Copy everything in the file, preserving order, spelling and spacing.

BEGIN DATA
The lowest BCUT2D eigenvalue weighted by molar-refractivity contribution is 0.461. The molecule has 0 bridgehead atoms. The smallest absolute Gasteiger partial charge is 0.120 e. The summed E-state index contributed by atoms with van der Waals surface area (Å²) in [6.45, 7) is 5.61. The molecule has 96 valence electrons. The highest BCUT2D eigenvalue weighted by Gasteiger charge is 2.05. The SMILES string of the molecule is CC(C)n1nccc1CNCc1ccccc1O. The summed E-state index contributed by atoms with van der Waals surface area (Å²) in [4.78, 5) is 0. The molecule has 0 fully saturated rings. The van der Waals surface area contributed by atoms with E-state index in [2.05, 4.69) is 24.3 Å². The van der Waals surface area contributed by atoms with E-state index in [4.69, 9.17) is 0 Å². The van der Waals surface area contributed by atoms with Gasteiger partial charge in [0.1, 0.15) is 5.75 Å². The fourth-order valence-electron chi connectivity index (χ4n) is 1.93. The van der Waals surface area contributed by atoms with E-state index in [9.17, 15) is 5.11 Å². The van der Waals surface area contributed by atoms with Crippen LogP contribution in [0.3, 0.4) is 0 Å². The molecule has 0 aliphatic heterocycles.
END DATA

The lowest BCUT2D eigenvalue weighted by molar-refractivity contribution is 0.461. The molecule has 0 bridgehead atoms. The smallest absolute Gasteiger partial charge is 0.120 e. The summed E-state index contributed by atoms with van der Waals surface area (Å²) in [6.45, 7) is 5.61. The molecule has 96 valence electrons. The highest BCUT2D eigenvalue weighted by Gasteiger charge is 2.05. The SMILES string of the molecule is CC(C)n1nccc1CNCc1ccccc1O. The summed E-state index contributed by atoms with van der Waals surface area (Å²) in [4.78, 5) is 0. The molecule has 0 fully saturated rings. The van der Waals surface area contributed by atoms with E-state index in [2.05, 4.69) is 24.3 Å². The van der Waals surface area contributed by atoms with E-state index in [4.69, 9.17) is 0 Å². The van der Waals surface area contributed by atoms with Gasteiger partial charge in [0.1, 0.15) is 5.75 Å². The fourth-order valence-electron chi connectivity index (χ4n) is 1.93. The van der Waals surface area contributed by atoms with E-state index in [9.17, 15) is 5.11 Å². The van der Waals surface area contributed by atoms with Crippen LogP contribution in [0.3, 0.4) is 0 Å². The molecule has 0 aliphatic heterocycles.